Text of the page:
COMPUTATION OF SOME EXAMPLES OF GROTHENDIECK GROUPS

1. Some Other type of Grothendieck Groups

Let A be an abelian category and S be a distinguished set of exact sequences in A. We
define K(A, S) to be the abelian group generated by [A] with A ∈ ob A with the relation
[A] = [A^{0}] + [A^{00}] whenever 0 → A^{0} → A → A^{00}→ 0 belongs to S.

Example 1.1. Let A be an abelian category and S be the set of split exact sequences in A.

Denote K(A, S) by K(A, +) in this case. Then K(A, +) is characterized by the following properties.

(1) [A] = [A^{0}] + [A^{00}] whenever A is isomorphic to A^{0}⊕ A^{00},
(2) A isomorphic to C implies [A] = [C].

Theorem 1.1. Let A, B be objects in an abelian category A. If [A] = [B] in K(A, ⊕) then there exists an object C in A so that A ⊕ C ∼= B ⊕ C.

This construction can be generalized as follows. Let F : A × A → A be a bifunctor.

The Grothendieck group K(A, F ) is the abelian group generated by the symbols [A] with A ∈ ob A subject to the relation:

(1) A isomorphic to B implies [A] = [B], (2) [F (A, B)] = [A] + [B].

The Grothendieck group K(A, F ) can be constructed as follows. Let F be the free abelian group generated by isomorphism classes of objects of A and R be the subgroup of F gen- erated by [F (A, B)] − [A] − [B] with A, B ∈ ob A. Then the Grothendieck group K(A, F ) is the quotient group F /R.

Theorem 1.2. Let A be a commutative ring with identity and A be the category of finitely
generated projective A-modules of rank one. Consider the bifunctor ⊗A : A × A → A
defined by the tensor product of A-modules. Then K(A, ⊗_{A}) ∼= Pic(X), where X = Spec A
and Pic(X) is the Picard group of X.

Proof. The Picard group of the affine scheme X = Spec A is the group of isomorphism classes
[L] of invertible sheaves L on X with the multiplication defined by [L][L^{0}] = [L ⊗OX L^{0}].

It follows from the definition that Pic(X) = K(inv, ⊗O_{X}), where inv is the category of
invertible sheaves on X.

Let Φ : A → inv_{X} be the functor M 7→ fM , Then Φ is an exact equivalence and
Φ(M ⊗_{A}M ) = Φ(M ) ⊗O_{X} Φ(N )

for any M, N ∈ ob A. This implies that K(A, ⊗_{A}) ∼= K(inv, ⊗O_{X}). We conclude that
K(A, ⊗A) ∼= Pic(X).

Let K be a field. Assume that A, B are finite dimensional central simple algebras over K. We say that A ∼ B if there exist n, m ≥ 1 so that

A ⊗KMn(K) ∼= B ⊗KMm(K),

1

2 COMPUTATION OF SOME EXAMPLES OF GROTHENDIECK GROUPS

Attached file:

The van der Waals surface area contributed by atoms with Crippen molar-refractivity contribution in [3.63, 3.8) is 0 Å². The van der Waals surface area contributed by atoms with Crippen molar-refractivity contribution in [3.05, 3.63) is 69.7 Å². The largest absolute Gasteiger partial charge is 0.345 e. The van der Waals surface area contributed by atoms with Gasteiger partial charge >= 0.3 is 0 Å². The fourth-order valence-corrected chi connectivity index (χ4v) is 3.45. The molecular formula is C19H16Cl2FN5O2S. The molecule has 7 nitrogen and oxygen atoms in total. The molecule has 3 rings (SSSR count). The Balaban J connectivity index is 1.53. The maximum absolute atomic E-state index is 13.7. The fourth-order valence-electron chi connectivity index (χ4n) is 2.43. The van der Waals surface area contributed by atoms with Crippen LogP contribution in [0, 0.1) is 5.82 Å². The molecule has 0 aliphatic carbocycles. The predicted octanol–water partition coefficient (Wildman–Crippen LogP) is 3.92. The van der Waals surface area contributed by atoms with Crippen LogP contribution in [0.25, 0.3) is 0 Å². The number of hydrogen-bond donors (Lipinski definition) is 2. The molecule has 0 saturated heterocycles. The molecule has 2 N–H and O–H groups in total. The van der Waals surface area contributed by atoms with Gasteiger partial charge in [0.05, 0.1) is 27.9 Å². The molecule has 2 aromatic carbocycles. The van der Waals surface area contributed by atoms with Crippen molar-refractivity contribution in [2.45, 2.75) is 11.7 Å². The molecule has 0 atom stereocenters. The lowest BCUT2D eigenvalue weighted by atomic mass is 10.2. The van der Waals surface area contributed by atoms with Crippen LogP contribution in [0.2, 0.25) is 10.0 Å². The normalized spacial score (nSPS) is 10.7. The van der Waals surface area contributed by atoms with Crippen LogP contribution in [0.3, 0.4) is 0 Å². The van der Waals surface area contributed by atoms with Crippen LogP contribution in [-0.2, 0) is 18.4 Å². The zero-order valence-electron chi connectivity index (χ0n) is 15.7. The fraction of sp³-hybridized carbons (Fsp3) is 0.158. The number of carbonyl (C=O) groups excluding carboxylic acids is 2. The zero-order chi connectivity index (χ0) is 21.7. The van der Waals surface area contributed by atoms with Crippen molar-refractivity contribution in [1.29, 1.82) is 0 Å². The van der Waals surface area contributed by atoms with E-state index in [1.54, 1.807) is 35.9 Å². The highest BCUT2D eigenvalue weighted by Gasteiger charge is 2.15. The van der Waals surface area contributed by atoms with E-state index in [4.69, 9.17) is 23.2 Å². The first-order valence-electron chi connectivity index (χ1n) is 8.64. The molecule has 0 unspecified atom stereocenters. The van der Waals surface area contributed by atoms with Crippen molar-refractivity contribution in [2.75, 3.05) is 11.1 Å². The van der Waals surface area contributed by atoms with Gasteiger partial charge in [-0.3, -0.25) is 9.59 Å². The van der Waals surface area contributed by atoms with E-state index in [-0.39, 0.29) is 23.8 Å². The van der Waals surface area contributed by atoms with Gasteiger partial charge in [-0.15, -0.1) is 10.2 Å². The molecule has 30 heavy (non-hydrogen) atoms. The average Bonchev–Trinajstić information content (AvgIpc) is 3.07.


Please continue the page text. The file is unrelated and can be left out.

where Mp(K) is the algebra of p × p matrices over K. The Brauer group Br(K) is the set of all equivalent classes with multiplication defined by

[A] · [B] = [A ⊗KB].

The class [K] is the unit element and [A^{◦}] is the inverse of [A]. Here A^{◦} is the opposite ring
of A.

Let A be the category of finite dimensional central simple algebras over K. Define a map
ψ : ob A → Q^{×}+

by ψ(A) = (dim_{K}A)^{1/2}. Then ψ satisfies:

(1) if A is isomorphic to B, ψ(A) = ψ(B),
(2) f (A ⊗_{K}B) = f (A) · f (B).

Then we obtain a surjective group homomorphism
ψ : K(A, ⊗_{K}) → Q^{×}_{+}
induced from ψ. Notice that

ϕ : G → K(A, ⊗_{K})

defined by p 7→ [Mp(K)] defines a section of ψ, where p is a prime number i.e. ψ ◦ ϕ = 1

Q^{×}+.
Hence the following exact sequence of abelian groups splits:

0 → ker ψ → K(A, ⊗_{K}) → Q^{×}_{+}→ 0.

In other words, we have a direct sum decomposition of abelian groups:

K(A, ⊗K) ∼= ker ψ ⊕ Q^{×}_{+}.

Theorem 1.3. The group ker ψ is isomorphic to the Brauer group Br(K).

Let A be an abelian category and B be a full subcategory of A. We define K(B) to be
the abelian group generated by [B] with B ∈ ob B subject to the relation [B] = [B^{0}] + [B^{00}]
whenever 0 → B^{0}→ B → B^{00}→ 0 is an exact sequence in A. Notice that the Grothendieck
group K(B) depends on the category A.

Example 1.2. Let A be an abelian category of P be the full subcategory of A consisting of projective objects of A. Then K(P) = K(P, ⊕). This follows from the fact that every short exact sequences in P splits.

When A is the category of finitely generated modules over a noetherian ring A, P is the category of finitely generated projective modules over A. Then K(P) is exactly the Grothendieck group defined in the beginning of the lecture.

Let D be an additive category (not necessarily abelian). Suppose A, B, C, D are objects of D. We say that (A, B) ∼ (C, D) if there exist objects E, F of D such that A ⊕ E ∼= C ⊕ F and B ⊕ E ∼= D ⊕ F. Denote G the set of equivalent classes [A, B] defined by this relation.

We define

[A, B] + [C, D] = [A ⊕ C, B ⊕ D].

Then (G, +) forms an abelian group denoted by K(D, ⊕), Definition 1.1. We call K(D, ⊕) the Grothendieck group of D.